I said, in another article, I wanted to buy 500 copies of Tonéx’s Oak Park and hand them out to the boys in the hoods around here (and, hey, was that a little nod to “California” in “Used To Do”?). I want to do precisely the same thing with HTHAELHH and hand them out to the girls. HTHAELHH reassures urban Christian teens that they’re normal. That having Christ in your life doesn’t mean you now have to be The Other. That you’re still a kid, still facing challenges, still having fun. And that having Christ in your life doesn’t make you a mutant.

Young people are terribly concerned about being accepted, about fitting in, about belonging. They are bombarded, every waking hour, with images designed and market-tested to get them to drink, have sex, and spend money without discipline. Christianity appears to run against that mainstream of thought. Your work, however, flies under the radar. It breezes past the defense perimeters and pierces the heart, which is what makes it so effective a tool.

Is that its purpose?

AD: You got it! I would always say when I was younger, geeze I wish people would just be more real because if I knew other people were feeling lost, thinking of committing suicide, wishing they were someone different, and so on, we could help each other out sooo much more! Ministry and God's purpose for us being here is so that we can be in relationship with the people around us. My next album is Heart Soul Mind and Strength (The greatest commandment is to love the Lord with all of those) AND to love your neighbor as you love yourself! If we can't do that, “It's a wrap,” as we say! How can we say that we are Christians!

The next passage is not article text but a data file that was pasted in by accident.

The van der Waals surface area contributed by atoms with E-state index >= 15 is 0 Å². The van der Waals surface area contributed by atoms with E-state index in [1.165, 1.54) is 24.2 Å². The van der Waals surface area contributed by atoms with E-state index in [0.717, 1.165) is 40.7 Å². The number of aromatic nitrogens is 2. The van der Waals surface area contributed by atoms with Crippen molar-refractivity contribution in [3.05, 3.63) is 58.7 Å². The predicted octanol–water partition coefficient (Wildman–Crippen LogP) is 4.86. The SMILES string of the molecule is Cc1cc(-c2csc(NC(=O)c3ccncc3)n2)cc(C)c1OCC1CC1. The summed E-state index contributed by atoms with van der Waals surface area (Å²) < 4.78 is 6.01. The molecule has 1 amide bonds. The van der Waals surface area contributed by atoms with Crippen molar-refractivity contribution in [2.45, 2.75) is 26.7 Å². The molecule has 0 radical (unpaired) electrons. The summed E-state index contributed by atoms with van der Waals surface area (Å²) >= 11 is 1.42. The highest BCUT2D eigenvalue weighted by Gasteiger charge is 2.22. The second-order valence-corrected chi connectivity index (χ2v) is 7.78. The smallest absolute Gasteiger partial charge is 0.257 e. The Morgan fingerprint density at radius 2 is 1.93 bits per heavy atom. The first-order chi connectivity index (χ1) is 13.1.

Again, I believe the album became so effective because I was just being AD! Nothing else mattered but what God thought about me and the wonderful thing is I knew and know He loves me because, dude, He made me!!

BTW—people that we know purchase from us directly in bulk! The cost is next to nothing! What we do to get the word out is minister all across the country, for next to NOTHING and most time for Nothing at all! We have a responsibility to use what God has given us for His glory and not our own! We understand that!

Priest: I assume success in music can be a double-edged sword: it’s nice to be appreciated, it’s nice to make a living doing what you love. But it can get out of hand, either with people hounding you for money and favors, or, worse, with you becoming a jerk. It’s like you spend years struggling for recognition and acceptance, and then you realize you can’t go to Taco Bell anymore. Or, sadder, you start believing your own hype and become this jerk.